The Acting Secretary of State to the Embassy in Colombia

No. 205

The Acting Secretary of State acknowledges the receipt of the Embassy’s despatch No. 592 of September 21, 1948 under the subject of “Settlement of Colombia’s Lend-Lease Account in Pesos” and transmits herewith for the confidential information and records of the Embassy a copy of the Department’s note of October 28, 19481 to the Embassy of Colombia in Washington through which the Government [Page 474] of Colombia is informed of the final figures of the “treaty” lend-lease account and is requested to indicate its intentions concerning settlement.

It will be noted that the final balance due from Colombia under the Lend-Lease Agreement of March 17, 19422 is $1,092,406.87 and that, in accordance with the terms and conditions specified in the Agreement, full settlement was due on or before June 30, 1948.

The Department’s position in respect to working out a settlement formula for this account already has been outlined in its instruction No. 113 of July 3, 19483 and the Embassy’s discussions with Colombian officials, as reported in despatch No. 592, have the approval of the Department. It is noted that the matter of a proposal for payment of the lend-lease indebtedness in pesos is now under consideration by the Colombian Government which would like to know whether, in addition to a buildings program, there would be any possibility of using a part of the resulting peso funds in the development of “a cultural interchange program”.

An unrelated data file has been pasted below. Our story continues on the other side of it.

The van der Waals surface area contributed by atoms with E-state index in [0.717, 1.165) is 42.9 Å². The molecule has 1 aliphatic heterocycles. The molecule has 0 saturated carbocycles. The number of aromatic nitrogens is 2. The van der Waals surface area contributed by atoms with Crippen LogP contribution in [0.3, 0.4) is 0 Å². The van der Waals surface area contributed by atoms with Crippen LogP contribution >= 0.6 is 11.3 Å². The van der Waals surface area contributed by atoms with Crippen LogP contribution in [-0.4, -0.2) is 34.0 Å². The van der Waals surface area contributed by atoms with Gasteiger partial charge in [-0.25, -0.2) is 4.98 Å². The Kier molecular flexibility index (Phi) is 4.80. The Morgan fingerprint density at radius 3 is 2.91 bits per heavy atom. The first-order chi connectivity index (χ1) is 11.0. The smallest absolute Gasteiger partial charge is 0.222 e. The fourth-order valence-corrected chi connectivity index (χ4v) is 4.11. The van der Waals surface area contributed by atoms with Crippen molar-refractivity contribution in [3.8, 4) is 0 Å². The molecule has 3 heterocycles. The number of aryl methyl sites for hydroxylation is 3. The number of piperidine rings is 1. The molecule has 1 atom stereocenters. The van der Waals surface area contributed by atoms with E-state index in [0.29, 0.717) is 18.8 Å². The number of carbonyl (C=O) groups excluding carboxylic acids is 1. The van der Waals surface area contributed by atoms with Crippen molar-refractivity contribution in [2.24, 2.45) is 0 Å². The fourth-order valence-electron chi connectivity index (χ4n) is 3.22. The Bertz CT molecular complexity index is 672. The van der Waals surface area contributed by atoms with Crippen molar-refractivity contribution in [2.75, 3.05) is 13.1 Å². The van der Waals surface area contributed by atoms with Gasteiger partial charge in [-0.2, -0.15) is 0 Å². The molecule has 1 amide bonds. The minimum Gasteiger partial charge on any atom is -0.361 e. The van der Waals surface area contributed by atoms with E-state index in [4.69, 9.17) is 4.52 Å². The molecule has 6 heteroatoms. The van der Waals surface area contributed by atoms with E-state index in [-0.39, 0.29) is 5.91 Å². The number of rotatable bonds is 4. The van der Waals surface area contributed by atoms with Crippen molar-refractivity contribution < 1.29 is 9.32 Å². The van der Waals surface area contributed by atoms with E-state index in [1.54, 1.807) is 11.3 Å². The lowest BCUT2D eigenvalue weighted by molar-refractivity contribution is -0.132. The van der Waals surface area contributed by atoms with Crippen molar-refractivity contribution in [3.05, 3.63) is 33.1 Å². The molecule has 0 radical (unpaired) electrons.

As the Embassy may be aware, the Fulbright program is specifically limited to the use of local currencies arising from the disposal of surplus property abroad. While the Legal Adviser of the Department has said that it is legally possible under the Lend-Lease Act to use local currencies arising from lend-lease transactions for an educational program, the Department has not yet determined that, as a matter of policy, such use would be wise. The authority under the Lend-Lease Act is exceedingly broad indicating in Section 3(b) that the terms and conditions upon which any foreign government receives aid shall be those which the President (or those acting by delegation from him) deems satisfactory, and the payment for lend-lease aid may be any direct or indirect benefit that the President (or those acting by delegation from him) deems satisfactory.

The Congress has already given specific authorization in the education and cultural field in the Fulbright Act and the Smith–Mundt Act. It would seem desirable that before efforts are made to use local currencies arising from lend-lease transactions for educational purposes, the Department consult with interested Congressional leaders or obtain specific legislative authorization. Such consultation would provide a firm foundation for the program, and any resulting legislation would also specify clearly the administrative responsibilities and arrangements. While the matter has been considered from time to time in the Department, no decision has been reached yet as to whether the necessary legislation will be requested.